Business - Tourism Resort seeks settlement with Asian lawyers assoc.

By Alex Kennedy

Associated Press Writer

SINGAPORE (AP) -- Las Vegas Sands Corp. Chief Executive Sheldon Adelson said he is seeking to settle a dispute with an Asian law association that refused to pay for a conference at his newly opened Singapore casino resort.

Marina Bay Sands sued the Inter-Pacific Bar Association on May 14, arguing the bar association owed 300,000 Singapore dollars ($212,000) for the conference held May 2 to May 5. The lawyer group countersued earlier this month, claiming Sands allegedly misrepresented the quality of its facilities and breached their agreement.

"Our policy is to make love, not war," Adelson said Wednesday at a news conference. "We want to resolve the matter amicably if we can."

"The whole thing will go away if everybody cools off and we'll work out a settlement."

The Tokyo-based IPBA said Marina Bay Sands promised world-class facilities but the conference, the resort's first, was beset with problems including a leaky roof, power failures and unfinished hotel rooms. The IPBA said it stopped payment on two checks it had given Marina Bay Sands because the payments were made under duress, force and fear.

Sands officials denied they opened the resort -- which was plagued by cost overruns and months of delays -- too soon.

"We opened as soon as we could in order to satisfy the demands for the property," said Sands president and chief operating officer Michael Leven.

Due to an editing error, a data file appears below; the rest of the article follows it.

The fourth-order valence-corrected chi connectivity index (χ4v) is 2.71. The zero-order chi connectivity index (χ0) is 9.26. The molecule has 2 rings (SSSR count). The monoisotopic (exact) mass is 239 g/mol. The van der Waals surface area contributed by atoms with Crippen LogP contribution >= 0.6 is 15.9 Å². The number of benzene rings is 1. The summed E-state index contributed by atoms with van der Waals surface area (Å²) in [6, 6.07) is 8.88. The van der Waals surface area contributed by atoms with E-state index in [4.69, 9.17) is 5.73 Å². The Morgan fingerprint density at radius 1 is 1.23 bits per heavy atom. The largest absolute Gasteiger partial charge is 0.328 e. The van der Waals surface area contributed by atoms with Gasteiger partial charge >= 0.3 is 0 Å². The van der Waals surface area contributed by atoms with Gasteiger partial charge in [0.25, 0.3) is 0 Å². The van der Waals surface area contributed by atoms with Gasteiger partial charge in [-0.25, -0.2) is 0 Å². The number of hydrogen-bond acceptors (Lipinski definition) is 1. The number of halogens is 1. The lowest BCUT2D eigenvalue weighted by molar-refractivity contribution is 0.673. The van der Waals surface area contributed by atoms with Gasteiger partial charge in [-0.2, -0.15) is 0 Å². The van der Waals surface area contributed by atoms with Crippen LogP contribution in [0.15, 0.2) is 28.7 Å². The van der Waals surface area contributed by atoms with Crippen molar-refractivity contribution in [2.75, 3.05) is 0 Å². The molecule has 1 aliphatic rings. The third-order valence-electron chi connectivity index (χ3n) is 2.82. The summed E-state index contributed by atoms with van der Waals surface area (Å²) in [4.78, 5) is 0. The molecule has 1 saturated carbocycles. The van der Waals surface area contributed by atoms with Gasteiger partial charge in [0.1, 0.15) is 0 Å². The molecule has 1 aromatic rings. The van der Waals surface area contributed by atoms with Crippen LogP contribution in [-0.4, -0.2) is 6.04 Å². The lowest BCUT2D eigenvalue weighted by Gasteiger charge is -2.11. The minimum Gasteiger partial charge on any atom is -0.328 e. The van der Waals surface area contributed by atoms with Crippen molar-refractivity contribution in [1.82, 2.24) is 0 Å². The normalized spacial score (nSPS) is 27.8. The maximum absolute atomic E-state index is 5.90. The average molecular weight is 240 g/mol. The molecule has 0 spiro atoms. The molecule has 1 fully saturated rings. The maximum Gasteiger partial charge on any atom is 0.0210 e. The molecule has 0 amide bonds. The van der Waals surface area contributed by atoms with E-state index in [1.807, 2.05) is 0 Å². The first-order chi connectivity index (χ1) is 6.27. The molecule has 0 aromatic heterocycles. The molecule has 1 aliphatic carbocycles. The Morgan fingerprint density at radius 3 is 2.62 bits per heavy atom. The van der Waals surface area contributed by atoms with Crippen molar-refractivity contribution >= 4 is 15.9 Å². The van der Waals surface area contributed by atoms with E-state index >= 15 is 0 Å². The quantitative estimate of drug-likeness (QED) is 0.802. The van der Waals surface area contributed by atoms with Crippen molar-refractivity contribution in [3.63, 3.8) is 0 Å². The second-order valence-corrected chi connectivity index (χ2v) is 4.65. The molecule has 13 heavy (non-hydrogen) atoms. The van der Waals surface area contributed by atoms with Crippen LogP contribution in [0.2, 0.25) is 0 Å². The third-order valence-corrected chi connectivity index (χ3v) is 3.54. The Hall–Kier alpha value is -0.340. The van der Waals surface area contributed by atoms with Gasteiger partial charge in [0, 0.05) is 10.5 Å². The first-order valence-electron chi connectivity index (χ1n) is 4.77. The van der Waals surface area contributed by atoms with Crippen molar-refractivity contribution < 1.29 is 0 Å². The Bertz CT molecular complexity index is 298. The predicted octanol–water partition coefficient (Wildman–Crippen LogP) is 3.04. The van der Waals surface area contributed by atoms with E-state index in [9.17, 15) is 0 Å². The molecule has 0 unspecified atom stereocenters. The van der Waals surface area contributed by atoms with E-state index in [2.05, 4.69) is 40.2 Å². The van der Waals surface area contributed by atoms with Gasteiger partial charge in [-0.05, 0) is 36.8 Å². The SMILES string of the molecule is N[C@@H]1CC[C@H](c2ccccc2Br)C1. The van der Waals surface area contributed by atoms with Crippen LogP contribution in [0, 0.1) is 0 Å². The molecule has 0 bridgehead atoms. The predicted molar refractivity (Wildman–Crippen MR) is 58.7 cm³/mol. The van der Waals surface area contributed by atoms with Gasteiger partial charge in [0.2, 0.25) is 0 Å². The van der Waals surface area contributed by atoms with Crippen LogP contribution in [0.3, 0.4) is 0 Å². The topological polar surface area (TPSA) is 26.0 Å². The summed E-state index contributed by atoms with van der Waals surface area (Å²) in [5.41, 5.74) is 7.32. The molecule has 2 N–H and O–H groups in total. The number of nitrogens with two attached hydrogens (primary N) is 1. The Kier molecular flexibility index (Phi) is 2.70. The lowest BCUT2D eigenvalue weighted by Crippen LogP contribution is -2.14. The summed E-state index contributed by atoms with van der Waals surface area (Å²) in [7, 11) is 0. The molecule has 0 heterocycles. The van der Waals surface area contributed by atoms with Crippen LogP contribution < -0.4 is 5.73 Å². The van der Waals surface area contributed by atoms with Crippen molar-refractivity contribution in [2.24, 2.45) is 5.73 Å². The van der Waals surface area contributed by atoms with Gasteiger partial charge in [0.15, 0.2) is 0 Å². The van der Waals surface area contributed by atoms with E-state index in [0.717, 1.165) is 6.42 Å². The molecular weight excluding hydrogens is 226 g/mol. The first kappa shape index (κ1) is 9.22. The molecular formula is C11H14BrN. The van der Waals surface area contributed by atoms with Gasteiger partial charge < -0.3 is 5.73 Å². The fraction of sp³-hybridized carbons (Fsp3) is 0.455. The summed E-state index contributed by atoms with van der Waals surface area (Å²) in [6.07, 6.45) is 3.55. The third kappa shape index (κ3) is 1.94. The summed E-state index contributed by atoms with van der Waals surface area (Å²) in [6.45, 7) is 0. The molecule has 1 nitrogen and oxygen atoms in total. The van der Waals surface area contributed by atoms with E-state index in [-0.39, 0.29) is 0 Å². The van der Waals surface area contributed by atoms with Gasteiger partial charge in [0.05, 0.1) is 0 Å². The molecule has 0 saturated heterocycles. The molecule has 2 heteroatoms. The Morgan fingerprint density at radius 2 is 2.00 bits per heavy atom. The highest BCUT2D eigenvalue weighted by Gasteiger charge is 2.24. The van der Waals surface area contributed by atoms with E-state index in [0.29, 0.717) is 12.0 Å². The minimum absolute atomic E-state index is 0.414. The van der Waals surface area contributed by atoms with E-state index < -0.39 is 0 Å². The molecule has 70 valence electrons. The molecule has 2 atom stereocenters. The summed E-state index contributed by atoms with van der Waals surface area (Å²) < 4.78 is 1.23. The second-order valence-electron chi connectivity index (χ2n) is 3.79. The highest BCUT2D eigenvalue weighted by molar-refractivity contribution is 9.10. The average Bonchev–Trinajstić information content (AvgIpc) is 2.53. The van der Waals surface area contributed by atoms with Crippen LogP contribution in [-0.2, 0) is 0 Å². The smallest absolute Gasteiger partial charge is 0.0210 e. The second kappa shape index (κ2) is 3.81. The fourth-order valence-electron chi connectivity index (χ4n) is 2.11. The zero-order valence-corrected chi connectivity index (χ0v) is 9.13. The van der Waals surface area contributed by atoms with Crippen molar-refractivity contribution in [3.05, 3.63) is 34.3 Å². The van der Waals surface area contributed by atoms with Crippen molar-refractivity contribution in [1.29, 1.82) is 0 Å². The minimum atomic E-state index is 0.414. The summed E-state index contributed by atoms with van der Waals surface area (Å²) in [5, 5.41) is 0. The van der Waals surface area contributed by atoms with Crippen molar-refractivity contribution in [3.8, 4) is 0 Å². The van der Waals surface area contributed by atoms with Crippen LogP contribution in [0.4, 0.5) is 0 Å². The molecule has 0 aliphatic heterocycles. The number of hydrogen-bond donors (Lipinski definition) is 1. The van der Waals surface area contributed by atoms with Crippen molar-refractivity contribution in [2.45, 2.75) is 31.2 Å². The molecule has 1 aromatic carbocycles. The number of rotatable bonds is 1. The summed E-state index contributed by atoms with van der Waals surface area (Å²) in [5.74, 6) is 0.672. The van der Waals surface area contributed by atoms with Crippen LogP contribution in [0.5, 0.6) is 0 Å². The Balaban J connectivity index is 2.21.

Adelson was in Singapore for the opening of 1,597 of the resort's 2,560 hotel rooms and the 340-meter (1,115-foot) SkyPark which connects the hotel's three 55-story towers. The Sands initially opened the casino, shopping mall, convention center and 963 rooms on April 27.

About 750,000 people a month are visiting the casino, Adelson said.

"We have had very good attendance," said Thomas Arasi, the resort's president. "We're very comfortable where we are in terms of accounts and numbers."

Singapore is hoping the $5.7 billion casino resort will boost tourist arrivals and add to the city-state's appeal to foreign workers, who account for about a quarter of the island's 5 million population.

Adelson said Sands is considering projects in Spain, Italy, Greece and South Korea and he plans to meet with Korean officials this weekend.

"If the government will allow Korean nationals to come into the casino, the answer is yes," he said. "We're looking at different locations in the Seoul area."

Marina Bay Sands plans to open a museum and a theater by the end of the year and another theater by March 2011.

Singing stars Diana Ross and Kelly Rowland are scheduled to perform this week at the resort.

Published: Thu, Jun 24, 2010